http://en.wikipedia.org/wiki/Norman_Rockwell#mediaviewer/File:The-problem-we-all-live-with-norman-rockwell.jpg

We can argue all night about where the border between craft and art is found. I think it lies somewhere beyond paintings of Elvis on black velvet and the work of Thomas Kinkade. But there's something about wielding the name of Norman Rockwell as a synonym for schlock that rankles.

" To my reading it's possible that the book was significantly ghostwritten (it's at least very well edited—you just don't write that well without practice)"

Tut tut Mike! Wouldn't have expected that from you. I'm halfway through the book, enjoying it and cannot see why a female war photographer could not write well.
Cheers,
DonB

In an (somewhat weak) defense of Steven Spielberg against the charge of being incorrigibly maudlin, I would submit the movies 'Munich' and 'Minority Report', neither of which is in the least bit sappy.

And erm, 'Jaws'. Over the top, perhaps, but far from sentimental. Not to mention his early TV movie, the thriller 'Duel'.

So he is quite capable of reining it in, when he so chooses.

On the other hand, I'm glad you pointed out the insufferably twee use of color in 'Schindler's List', at least in the candle lighting scene and the ending.

I must second the recommendation for "The Hunger Games" - the first one especially. Saw it well after its release with a let's see what the fuss is about attitude and was in wonder at how bitingly subversive it was even in the confines of young adult entertainment. It's take on inequality, class and vacuous popular culture had the DNA of "A Clockeork Orange" Even the lack of gratuitous sex and violence was a welcome detour. Don't sell it short, it should be taken more seriously than the hype suggests.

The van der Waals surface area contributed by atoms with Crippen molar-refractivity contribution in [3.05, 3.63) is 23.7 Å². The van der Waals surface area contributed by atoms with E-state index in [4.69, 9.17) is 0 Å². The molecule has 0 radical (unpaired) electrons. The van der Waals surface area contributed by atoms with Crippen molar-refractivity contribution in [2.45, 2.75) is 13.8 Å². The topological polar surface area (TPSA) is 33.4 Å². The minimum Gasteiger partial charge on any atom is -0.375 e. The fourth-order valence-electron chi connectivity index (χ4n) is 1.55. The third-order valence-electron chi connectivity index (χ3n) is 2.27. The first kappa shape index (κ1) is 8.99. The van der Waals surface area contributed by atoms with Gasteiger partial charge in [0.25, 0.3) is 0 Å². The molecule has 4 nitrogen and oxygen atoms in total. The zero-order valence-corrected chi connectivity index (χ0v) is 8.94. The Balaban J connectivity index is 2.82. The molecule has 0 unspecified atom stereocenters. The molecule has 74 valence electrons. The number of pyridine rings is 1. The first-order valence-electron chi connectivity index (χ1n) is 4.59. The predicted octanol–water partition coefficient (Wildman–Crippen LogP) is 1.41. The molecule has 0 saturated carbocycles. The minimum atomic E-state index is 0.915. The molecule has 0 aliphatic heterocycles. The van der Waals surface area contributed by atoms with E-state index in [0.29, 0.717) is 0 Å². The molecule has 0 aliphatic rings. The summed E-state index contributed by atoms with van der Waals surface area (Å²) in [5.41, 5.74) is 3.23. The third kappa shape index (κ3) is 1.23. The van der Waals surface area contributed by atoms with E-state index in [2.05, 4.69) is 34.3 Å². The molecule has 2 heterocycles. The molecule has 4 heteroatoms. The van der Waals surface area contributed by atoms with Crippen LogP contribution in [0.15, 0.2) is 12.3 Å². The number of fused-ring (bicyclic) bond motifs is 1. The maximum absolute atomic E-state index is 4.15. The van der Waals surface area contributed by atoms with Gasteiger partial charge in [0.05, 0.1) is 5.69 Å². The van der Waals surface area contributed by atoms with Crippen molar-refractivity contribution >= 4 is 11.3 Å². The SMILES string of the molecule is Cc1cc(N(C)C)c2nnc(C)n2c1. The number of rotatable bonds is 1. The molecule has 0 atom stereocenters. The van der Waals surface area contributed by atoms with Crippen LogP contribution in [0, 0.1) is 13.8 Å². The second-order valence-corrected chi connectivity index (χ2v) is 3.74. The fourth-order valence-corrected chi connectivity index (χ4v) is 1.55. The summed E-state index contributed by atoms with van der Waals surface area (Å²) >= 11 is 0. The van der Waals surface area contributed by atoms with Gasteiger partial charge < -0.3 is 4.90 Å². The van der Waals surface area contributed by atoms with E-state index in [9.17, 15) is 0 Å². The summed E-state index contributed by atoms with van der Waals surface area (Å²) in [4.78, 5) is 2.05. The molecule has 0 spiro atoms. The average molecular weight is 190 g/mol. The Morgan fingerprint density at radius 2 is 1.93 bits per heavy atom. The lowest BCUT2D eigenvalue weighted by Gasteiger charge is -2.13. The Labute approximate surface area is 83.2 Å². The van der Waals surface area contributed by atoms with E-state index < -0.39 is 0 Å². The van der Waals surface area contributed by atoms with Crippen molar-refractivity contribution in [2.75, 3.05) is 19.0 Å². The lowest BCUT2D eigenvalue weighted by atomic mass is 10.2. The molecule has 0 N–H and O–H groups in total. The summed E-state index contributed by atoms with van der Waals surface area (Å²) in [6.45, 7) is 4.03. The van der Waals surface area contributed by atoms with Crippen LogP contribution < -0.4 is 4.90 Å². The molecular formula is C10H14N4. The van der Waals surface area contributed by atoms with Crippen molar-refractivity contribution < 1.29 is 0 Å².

Winter's Bone was flat out brilliant, and to my way of thinking should be seen in tandem with the equally stark and compelling Frozen River (2008).

It's mighty rare these days to see a movie for grown-ups that addresses working class poverty and hopelessness, rather than vapid celebrity culture and CGI explosions.

Her answers to questions are not scripted, it's just that interviewers ask the same bloody questions, no matter what city you're in during the course of a book tour. When she was in Seattle a few weeks ago and the Q&A with the audience wandered a bit off the usual track, her answers were thoughtful and informed. I don't see a problem with her making money off her biopic -- it's not like you can make a decent living these days off magazine/newspaper assignment work.

Great story, superb actress, over-the-hill director. Spielberg can't seem to stay away from cotton wool and that approach would mute the Addario tale and trap Lawrence in a potential snoozer.

Sitting around the cracker barrel, speculating on what someone might do or how they might think, succeeds at passing the time and entertaining each other, but frequently falls short of being prescient. I'll be most interested in seeing the film. I neither expect nor hope it will be a documentary. a lot of talented and accomplished people will be involved in this enterprise. I'll let the results speak to the choices made in assembling the participants.